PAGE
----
Not in Front of the Children

Events, dear boy, events have made the director Thomas Vinterberg’s The Hunt pertinent in a way he simply couldn’t have foreseen when he was shooting in rural, deer-hunting, small-town Denmark. A pretty straightforward story about a teacher wrongly accused of child abuse, it arrives in Britain with the Jimmy Savile scandal in full swing, with other showbusiness figures (and even a bishop) being arrested and questioned on suspicion of similar behaviour. The rumour mill is in full spin, and the hysteria over who did what to whom and when has reached McCarthyite levels. In this febrile, borderline unhinged atmosphere, and with its echoes of Lillian Hellman’s The Children’s Hour, The Hunt feels almost subversive.

Mads Mikkelsen, the spikey-featured, dour actor perhaps best known to us as the bloody-eyed villain Le Chiffre in Casino Royale, plays Lucas, whose already somewhat beleaguered existence (his marriage is over and he has lost his job) is utterly crushed when the little daughter of one of his pals suggests to her mother that he has exposed himself to her. From this point on there is no hope for Lucas: he is an utter outcast, shunned, reviled, physically assaulted, unable even to buy food in hostile shops. He seems to take it all in a bemused, oddly passive fashion, although this might have more to do with Mikkelsen’s sombre, less-is-more approach to acting which, in its solemn inexpressiveness, strikes the only unrealistic note in this otherwise determinedly gritty drama. Indeed, nobody I can recall so much as breaks into a smile throughout, and the prevailing sense of social purpose reminds one of an old BBC Play for Today. This is not then a feelgood movie for the pre-festive season.

But it retains our attention, and more importantly, questions some of the assumptions which, when it comes to the last taboo remaining to us, are now widespread and regarded as largely unchallengeable. One of these is that the innocence of children makes their word gospel. Only an increasingly sentimentalised, infantilised society can believe this; it was quite accepted, in more formally religious times, that a child could lie, manipulate and be wantonly cruel, that they could indeed be wicked. Here, little Klara (Annika Wedderkopp) is reacting to what she sees as a rebuff to her affections from Lucas. How much she understands the consequences of her actions is unclear, but to give her the benefit of the doubt she is, as the law would put it, at least reckless as to the consequences. That, I’m afraid, didn’t make me feel any less like giving her a good thwacking.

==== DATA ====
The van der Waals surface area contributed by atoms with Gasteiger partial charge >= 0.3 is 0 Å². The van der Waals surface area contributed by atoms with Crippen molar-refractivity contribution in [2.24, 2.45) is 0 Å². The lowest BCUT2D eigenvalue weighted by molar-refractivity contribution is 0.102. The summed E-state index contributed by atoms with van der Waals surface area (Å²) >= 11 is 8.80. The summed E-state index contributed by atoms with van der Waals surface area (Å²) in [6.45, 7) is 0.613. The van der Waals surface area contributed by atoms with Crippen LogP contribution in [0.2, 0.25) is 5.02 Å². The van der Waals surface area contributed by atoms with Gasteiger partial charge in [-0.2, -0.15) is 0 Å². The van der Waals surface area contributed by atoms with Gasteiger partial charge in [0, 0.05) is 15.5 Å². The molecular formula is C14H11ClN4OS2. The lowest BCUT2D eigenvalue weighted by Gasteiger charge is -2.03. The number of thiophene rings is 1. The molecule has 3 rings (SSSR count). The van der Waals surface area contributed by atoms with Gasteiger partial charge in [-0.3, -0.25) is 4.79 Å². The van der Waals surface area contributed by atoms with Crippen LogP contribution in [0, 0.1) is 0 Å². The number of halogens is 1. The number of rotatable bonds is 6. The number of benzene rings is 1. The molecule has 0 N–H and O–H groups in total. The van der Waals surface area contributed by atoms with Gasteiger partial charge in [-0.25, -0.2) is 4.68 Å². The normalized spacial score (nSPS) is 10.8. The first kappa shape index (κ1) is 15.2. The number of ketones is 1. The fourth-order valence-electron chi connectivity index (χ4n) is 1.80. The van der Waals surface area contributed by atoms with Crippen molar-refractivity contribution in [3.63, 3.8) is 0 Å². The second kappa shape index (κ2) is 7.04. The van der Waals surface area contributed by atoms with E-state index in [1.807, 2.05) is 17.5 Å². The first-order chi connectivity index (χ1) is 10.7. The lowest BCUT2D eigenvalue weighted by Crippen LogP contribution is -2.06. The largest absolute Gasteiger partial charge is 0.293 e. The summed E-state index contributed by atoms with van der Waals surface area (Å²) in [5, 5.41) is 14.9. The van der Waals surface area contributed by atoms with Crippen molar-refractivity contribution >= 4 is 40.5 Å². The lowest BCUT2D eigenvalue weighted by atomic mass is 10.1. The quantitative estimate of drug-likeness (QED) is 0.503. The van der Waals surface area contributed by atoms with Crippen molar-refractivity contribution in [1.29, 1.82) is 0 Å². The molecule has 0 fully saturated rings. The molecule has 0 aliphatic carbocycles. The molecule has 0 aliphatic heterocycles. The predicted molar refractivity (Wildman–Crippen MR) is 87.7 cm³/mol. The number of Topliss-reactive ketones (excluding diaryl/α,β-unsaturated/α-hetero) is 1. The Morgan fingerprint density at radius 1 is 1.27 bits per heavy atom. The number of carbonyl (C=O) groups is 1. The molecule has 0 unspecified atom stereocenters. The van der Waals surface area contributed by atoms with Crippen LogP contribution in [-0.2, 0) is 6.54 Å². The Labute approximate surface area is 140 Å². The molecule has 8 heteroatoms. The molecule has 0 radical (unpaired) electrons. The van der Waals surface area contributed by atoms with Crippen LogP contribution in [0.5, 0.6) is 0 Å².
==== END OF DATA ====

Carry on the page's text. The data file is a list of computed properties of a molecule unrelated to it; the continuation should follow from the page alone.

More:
But the point is that her actions and motives are never called into question. She is helped along here by her mother suggesting that her haziness on the details is obviously down to her desire to erase the memory, and that she’s therefore acting quite naturally: the unimaginative cliché of therapy further seals Lucas’s fate. Furthermore, should Klara not be told how her little lie could destroy another’s life just as effectively as hers in turn could have been if she had been abused? The adults’ readiness to believe her springs from their desire to believe her; their desire to punish is far greater and more genuine than their shock or disgust. Things eventually right themselves, in a way, but the film ends on a gloomy and pessimistic note, suggesting that for the most determined, smoke without fire is more than enough.

You could say that another form of childabuse has been meted out to young Estella in Great Expectations. She has, after all, been systematically poisoned by Miss Havisham’s insane bitterness, her heart replaced by “ice”, her whole raison d’être to exact revenge on men for her guardian’s humiliation at the altar. Miss Havisham remains the novel’s most compelling character and in this latest big-screen adaptation she and Helena Bonham Carter fit hand in glove. Like Gillian Anderson in the recent BBC series, she is probably a little too young, but the off-kilter mannerisms, the Tim Burton pedigree and the brittle, bone-china beauty combine to make her spooky and vulnerable. I remember as a kid seeing David Lean’s much-praised version and being fascinated by the idea of what the famous fire did to her; here, we get the burnt after-effects. It’s a horrifying little moment but moving too.

As with the TV series, Pip is played by a ridiculously handsome yet rather vacant young actor, Jeremy Irvine from War Horse. He has a refinement of features and a poise which, as with Oliver Twist, somehow mark him out as being something other than the orphaned assistant to a humble blacksmith—nature trumping nurture in the eyes of film-makers if not of Dickens himself. But it doesn’t really matter that he’s a blank sheet, given the story’s themes of class mutation, social aspiration and the manipulation of personal fate. He and Estella—played here by the luscious (if improbably named) Holliday Grainger—are like beautiful and benign versions of Frankenstein and his bride, the creation of others, not what they at first seem.

A huge amount happens in Great Expectations, and director Mike Newell has done his best to cram as much of it into two hours as possible. The chaos of 19th-century London is beautifully if fleetingly realised, and unlike so many literary adaptations there is real blood running through the veins of the story. Ralph Fiennes as Magwitch adds further to his growing reputation as Britain’s leading screen character actor, and Robbie Coltrane makes a benevolent Jaggers, the lawyer. Only in some of the smaller roles is there the kind of cartoonishness which can be such a temptation in Dickens: the heart sinks when the ubiquitous David Walliams slopes on as Uncle Pumblechook, and Sally Hawkins as Mrs Joe is plain embarrassing. But these are small faults: this is a hugely entertaining, thoughtful film. 

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